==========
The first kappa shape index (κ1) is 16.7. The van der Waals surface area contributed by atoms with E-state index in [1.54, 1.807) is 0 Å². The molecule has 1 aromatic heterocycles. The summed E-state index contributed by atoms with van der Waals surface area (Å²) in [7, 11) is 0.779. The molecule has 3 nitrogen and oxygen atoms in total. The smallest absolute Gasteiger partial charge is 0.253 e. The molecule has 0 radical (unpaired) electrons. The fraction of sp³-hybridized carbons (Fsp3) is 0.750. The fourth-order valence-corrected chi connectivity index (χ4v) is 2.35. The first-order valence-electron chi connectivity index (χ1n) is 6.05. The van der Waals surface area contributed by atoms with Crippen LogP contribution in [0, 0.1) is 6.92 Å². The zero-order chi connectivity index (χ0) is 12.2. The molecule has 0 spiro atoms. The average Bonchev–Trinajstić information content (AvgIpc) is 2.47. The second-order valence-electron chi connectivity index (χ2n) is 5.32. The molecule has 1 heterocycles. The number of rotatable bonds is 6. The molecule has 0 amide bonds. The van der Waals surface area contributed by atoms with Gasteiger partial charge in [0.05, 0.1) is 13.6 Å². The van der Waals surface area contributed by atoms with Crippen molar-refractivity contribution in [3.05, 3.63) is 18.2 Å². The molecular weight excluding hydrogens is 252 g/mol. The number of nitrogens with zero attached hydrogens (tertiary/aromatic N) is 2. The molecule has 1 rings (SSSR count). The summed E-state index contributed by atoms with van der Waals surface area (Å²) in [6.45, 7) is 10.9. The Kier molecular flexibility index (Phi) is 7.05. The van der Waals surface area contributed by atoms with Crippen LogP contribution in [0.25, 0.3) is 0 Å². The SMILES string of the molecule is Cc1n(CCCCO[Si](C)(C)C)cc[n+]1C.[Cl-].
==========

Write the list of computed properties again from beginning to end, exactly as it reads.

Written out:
The first kappa shape index (κ1) is 16.7. The van der Waals surface area contributed by atoms with E-state index in [1.54, 1.807) is 0 Å². The molecule has 1 aromatic heterocycles. The summed E-state index contributed by atoms with van der Waals surface area (Å²) in [7, 11) is 0.779. The molecule has 3 nitrogen and oxygen atoms in total. The smallest absolute Gasteiger partial charge is 0.253 e. The molecule has 0 radical (unpaired) electrons. The fraction of sp³-hybridized carbons (Fsp3) is 0.750. The fourth-order valence-corrected chi connectivity index (χ4v) is 2.35. The first-order valence-electron chi connectivity index (χ1n) is 6.05. The van der Waals surface area contributed by atoms with Crippen LogP contribution in [0, 0.1) is 6.92 Å². The zero-order chi connectivity index (χ0) is 12.2. The molecule has 0 spiro atoms. The average Bonchev–Trinajstić information content (AvgIpc) is 2.47. The second-order valence-electron chi connectivity index (χ2n) is 5.32. The molecule has 1 heterocycles. The number of rotatable bonds is 6. The molecule has 0 amide bonds. The van der Waals surface area contributed by atoms with Gasteiger partial charge in [0.05, 0.1) is 13.6 Å². The van der Waals surface area contributed by atoms with Crippen molar-refractivity contribution in [3.05, 3.63) is 18.2 Å². The molecular weight excluding hydrogens is 252 g/mol. The number of nitrogens with zero attached hydrogens (tertiary/aromatic N) is 2. The molecule has 1 rings (SSSR count). The summed E-state index contributed by atoms with van der Waals surface area (Å²) in [6.45, 7) is 10.9. The Kier molecular flexibility index (Phi) is 7.05. The van der Waals surface area contributed by atoms with Crippen LogP contribution in [0.25, 0.3) is 0 Å². The SMILES string of the molecule is Cc1n(CCCCO[Si](C)(C)C)cc[n+]1C.[Cl-].